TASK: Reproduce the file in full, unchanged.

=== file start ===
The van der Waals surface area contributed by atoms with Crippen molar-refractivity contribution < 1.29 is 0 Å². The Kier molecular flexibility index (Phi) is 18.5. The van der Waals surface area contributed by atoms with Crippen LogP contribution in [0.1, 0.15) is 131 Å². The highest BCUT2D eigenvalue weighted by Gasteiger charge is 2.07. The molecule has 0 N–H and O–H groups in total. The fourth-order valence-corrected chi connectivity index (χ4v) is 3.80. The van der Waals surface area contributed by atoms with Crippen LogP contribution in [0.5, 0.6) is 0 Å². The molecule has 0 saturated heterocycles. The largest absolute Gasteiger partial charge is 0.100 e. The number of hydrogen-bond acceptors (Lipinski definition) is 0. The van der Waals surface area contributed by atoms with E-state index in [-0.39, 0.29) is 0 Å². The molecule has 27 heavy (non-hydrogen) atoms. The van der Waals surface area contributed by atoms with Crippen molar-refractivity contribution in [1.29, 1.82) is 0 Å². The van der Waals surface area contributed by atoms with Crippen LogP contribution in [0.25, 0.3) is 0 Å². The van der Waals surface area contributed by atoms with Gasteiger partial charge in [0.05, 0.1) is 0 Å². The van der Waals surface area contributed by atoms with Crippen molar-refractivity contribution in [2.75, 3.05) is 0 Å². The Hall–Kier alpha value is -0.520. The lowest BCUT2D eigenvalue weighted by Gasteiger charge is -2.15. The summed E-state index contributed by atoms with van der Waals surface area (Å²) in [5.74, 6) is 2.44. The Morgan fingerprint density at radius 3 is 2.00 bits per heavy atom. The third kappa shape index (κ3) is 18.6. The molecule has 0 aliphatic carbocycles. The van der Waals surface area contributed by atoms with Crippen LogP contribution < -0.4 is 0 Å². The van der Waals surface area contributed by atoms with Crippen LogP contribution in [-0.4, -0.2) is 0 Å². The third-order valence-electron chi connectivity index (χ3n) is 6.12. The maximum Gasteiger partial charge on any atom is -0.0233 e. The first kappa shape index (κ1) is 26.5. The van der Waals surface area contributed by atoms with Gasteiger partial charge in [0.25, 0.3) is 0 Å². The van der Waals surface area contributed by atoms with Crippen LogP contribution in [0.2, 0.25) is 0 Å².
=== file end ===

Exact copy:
The van der Waals surface area contributed by atoms with Crippen molar-refractivity contribution < 1.29 is 0 Å². The Kier molecular flexibility index (Phi) is 18.5. The van der Waals surface area contributed by atoms with Crippen LogP contribution in [0.1, 0.15) is 131 Å². The highest BCUT2D eigenvalue weighted by Gasteiger charge is 2.07. The molecule has 0 N–H and O–H groups in total. The fourth-order valence-corrected chi connectivity index (χ4v) is 3.80. The van der Waals surface area contributed by atoms with Crippen LogP contribution in [0.5, 0.6) is 0 Å². The molecule has 0 saturated heterocycles. The largest absolute Gasteiger partial charge is 0.100 e. The number of hydrogen-bond acceptors (Lipinski definition) is 0. The van der Waals surface area contributed by atoms with E-state index in [-0.39, 0.29) is 0 Å². The molecule has 27 heavy (non-hydrogen) atoms. The van der Waals surface area contributed by atoms with Crippen molar-refractivity contribution in [1.29, 1.82) is 0 Å². The van der Waals surface area contributed by atoms with Crippen LogP contribution in [0.25, 0.3) is 0 Å². The van der Waals surface area contributed by atoms with Gasteiger partial charge in [0.05, 0.1) is 0 Å². The van der Waals surface area contributed by atoms with Crippen molar-refractivity contribution in [2.75, 3.05) is 0 Å². The Hall–Kier alpha value is -0.520. The lowest BCUT2D eigenvalue weighted by Gasteiger charge is -2.15. The summed E-state index contributed by atoms with van der Waals surface area (Å²) in [5.74, 6) is 2.44. The Morgan fingerprint density at radius 3 is 2.00 bits per heavy atom. The third kappa shape index (κ3) is 18.6. The molecule has 0 aliphatic carbocycles. The van der Waals surface area contributed by atoms with Crippen LogP contribution < -0.4 is 0 Å². The van der Waals surface area contributed by atoms with Crippen LogP contribution in [-0.4, -0.2) is 0 Å². The third-order valence-electron chi connectivity index (χ3n) is 6.12. The maximum Gasteiger partial charge on any atom is -0.0233 e. The first kappa shape index (κ1) is 26.5. The van der Waals surface area contributed by atoms with Gasteiger partial charge in [0.25, 0.3) is 0 Å². The van der Waals surface area contributed by atoms with Crippen LogP contribution in [0.2, 0.25) is 0 Å².